Remember the Reds

2009-04-10 00:00

Remember Brisbane, the Reds and March 14. That would have been the message all week from rival coaches, John Plumtree to the Sharks and Naka Drotske to the Cheetahs, ahead of today’s Super 14 outing in Bloemfontein.

Plumtree will have been reminding his players that there is no easy game in this competition as they found against the struggling Reds that day when they were beaten 25-13; Drotske will have used that upset result to convince his charges that anything is possible if the Reds, lying in 13th spot on the log, could bring down the Sharks.

Of course, the Sharks, topping the log with 30 points and with seven wins in eight games, should beat the basement-dwelling Cheetahs, who have yet to win a game and have only picked up two bonus points this season. There is also a points difference of 187 between the two teams with the Sharks on plus 68 and the Cheetahs in the red by 119 points.

But the Cheetahs certainly have more to offer than that. They know how to beat the Sharks and have an excellent record against them, they are at home and this is one of those South African derbies when form, recent history and log standings go out the window.

“These derby games are always tough,” said Sharks captain Johann Muller this week. “The log positions mean nothing. We know it will be physical and hard up there and we will have to be at our best to beat them. There can be no excuses for not pitching up on the day.”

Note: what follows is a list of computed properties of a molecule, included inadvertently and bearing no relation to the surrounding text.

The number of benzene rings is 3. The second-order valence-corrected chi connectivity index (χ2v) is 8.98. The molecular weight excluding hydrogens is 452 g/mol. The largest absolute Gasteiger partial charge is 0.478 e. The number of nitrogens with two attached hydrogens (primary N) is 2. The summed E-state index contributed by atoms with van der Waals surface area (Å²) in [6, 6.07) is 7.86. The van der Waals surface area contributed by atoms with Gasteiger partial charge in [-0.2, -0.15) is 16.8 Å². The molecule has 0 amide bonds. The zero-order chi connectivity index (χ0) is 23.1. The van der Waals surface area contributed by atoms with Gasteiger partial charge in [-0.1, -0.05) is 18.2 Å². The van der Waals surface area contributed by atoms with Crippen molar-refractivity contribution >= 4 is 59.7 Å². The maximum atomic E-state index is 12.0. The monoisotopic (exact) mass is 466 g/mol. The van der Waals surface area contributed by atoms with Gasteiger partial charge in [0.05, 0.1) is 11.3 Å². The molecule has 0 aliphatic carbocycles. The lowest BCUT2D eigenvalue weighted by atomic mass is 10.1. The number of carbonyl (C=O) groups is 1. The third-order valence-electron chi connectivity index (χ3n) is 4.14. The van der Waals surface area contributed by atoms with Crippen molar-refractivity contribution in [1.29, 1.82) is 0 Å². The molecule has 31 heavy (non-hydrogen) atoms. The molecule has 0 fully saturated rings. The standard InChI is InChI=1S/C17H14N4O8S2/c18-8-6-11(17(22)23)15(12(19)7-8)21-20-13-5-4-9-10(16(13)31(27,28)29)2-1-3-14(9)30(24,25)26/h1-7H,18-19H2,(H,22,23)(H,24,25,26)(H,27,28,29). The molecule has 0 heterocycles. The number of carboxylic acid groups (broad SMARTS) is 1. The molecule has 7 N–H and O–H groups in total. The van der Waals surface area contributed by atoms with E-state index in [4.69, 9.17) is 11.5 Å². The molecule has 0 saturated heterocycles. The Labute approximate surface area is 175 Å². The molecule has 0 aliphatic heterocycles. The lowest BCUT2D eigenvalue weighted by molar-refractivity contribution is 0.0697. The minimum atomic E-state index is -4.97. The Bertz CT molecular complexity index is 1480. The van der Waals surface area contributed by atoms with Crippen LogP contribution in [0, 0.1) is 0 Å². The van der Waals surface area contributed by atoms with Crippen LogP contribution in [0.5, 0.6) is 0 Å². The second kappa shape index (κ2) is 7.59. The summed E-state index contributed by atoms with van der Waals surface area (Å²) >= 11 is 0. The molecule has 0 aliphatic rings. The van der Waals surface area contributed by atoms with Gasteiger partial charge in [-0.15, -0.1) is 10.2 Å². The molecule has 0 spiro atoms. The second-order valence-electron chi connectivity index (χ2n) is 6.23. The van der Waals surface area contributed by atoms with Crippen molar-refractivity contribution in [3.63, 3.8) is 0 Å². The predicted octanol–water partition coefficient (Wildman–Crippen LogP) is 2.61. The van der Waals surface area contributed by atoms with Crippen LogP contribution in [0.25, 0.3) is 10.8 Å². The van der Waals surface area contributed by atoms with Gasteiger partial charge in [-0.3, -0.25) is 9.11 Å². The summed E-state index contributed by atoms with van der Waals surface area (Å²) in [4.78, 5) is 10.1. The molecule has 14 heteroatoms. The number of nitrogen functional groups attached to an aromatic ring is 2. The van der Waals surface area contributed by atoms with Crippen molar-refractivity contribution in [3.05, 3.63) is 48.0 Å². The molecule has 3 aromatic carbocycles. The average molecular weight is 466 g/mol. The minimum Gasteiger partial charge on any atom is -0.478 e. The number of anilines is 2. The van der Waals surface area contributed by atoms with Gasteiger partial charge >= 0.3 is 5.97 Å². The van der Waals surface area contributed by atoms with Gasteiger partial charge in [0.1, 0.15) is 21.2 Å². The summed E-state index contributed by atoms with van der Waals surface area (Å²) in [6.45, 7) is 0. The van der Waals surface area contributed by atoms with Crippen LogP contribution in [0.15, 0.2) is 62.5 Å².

He said the Sharks learnt a hard lesson in Brisbane “and we have to make sure we don’t do that again”.

The Cheetahs have a back row as effective as any in the country with the wholehearted Juan Smith joined by Hendro Scholtz and Heinrich Brüssow, the scrambler who will test the Sharks at the tackle. They scrum well and their lineout is a valuable source of possession. There were suggestions against the Brumbies that their attack was finding some cohesion, while the challenge of having the Sharks in the opposite corner is certain to plug holes in their often porous defence.

The Sharks, in turn, are looking to play more rugby with the ball than has been the case in most of their matches when they have won games, some by wide margins, but still spent far too long defending.

The Sharks, arguably the most dangerous counter-attackers in the competition, certainly have the quality to keep winning, with five Bok front-row men in the 22 to provide a solid base and talent spread across the field.

But as we have seen, so many of these Super 14 games are played in the six inches between the ears and this is particularly true of the all-South African clashes.

Cheetahs, abandoned by even their home supporters last weekend, will be far better today than their log position would suggest and they will be desperate to cause the upset of the season. The Sharks, if they are accurate and single-minded — and the Brisbane defeat should have focused their minds wonderfully — should set themselves up for a home semi-final with a win today.

Plumtree knows what awaits his team.

“They will be waiting for us. I can hear those Harleys roaring already,” he said, referring to the bikers who take to the field shortly before kick-off, Bloem’s answer to the Sharks’ flasher-girls.

The Cheetahs, who play five of their remaining six matches in Bloemfontein, will surely roll over one of the fancied teams before the end of the Super 14.

The Sharks are hoping that April 11 will not be that day.

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